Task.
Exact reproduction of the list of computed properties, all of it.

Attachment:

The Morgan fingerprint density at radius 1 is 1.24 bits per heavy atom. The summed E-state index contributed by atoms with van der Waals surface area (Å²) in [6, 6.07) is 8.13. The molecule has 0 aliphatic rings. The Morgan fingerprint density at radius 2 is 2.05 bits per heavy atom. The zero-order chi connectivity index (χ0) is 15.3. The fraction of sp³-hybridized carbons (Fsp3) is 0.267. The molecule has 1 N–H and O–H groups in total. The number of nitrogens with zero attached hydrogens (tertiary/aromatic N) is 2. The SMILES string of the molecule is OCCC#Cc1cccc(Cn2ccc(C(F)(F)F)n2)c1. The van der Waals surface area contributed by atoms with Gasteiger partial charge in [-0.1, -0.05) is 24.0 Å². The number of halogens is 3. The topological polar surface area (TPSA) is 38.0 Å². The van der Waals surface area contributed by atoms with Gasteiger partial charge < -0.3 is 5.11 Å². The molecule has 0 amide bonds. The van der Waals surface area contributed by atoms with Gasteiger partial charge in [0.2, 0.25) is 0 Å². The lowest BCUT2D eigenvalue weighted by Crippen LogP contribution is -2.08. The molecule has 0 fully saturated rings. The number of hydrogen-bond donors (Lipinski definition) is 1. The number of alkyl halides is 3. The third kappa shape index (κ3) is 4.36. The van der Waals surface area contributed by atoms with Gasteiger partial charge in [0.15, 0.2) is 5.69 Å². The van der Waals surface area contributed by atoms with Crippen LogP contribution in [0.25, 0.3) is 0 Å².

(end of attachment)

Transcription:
The Morgan fingerprint density at radius 1 is 1.24 bits per heavy atom. The summed E-state index contributed by atoms with van der Waals surface area (Å²) in [6, 6.07) is 8.13. The molecule has 0 aliphatic rings. The Morgan fingerprint density at radius 2 is 2.05 bits per heavy atom. The zero-order chi connectivity index (χ0) is 15.3. The fraction of sp³-hybridized carbons (Fsp3) is 0.267. The molecule has 1 N–H and O–H groups in total. The number of nitrogens with zero attached hydrogens (tertiary/aromatic N) is 2. The SMILES string of the molecule is OCCC#Cc1cccc(Cn2ccc(C(F)(F)F)n2)c1. The van der Waals surface area contributed by atoms with Gasteiger partial charge in [-0.1, -0.05) is 24.0 Å². The number of halogens is 3. The topological polar surface area (TPSA) is 38.0 Å². The van der Waals surface area contributed by atoms with Gasteiger partial charge < -0.3 is 5.11 Å². The molecule has 0 amide bonds. The van der Waals surface area contributed by atoms with Gasteiger partial charge in [0.2, 0.25) is 0 Å². The lowest BCUT2D eigenvalue weighted by Crippen LogP contribution is -2.08. The molecule has 0 fully saturated rings. The number of hydrogen-bond donors (Lipinski definition) is 1. The number of alkyl halides is 3. The third kappa shape index (κ3) is 4.36. The van der Waals surface area contributed by atoms with Gasteiger partial charge in [0.15, 0.2) is 5.69 Å². The van der Waals surface area contributed by atoms with Crippen LogP contribution in [0.25, 0.3) is 0 Å².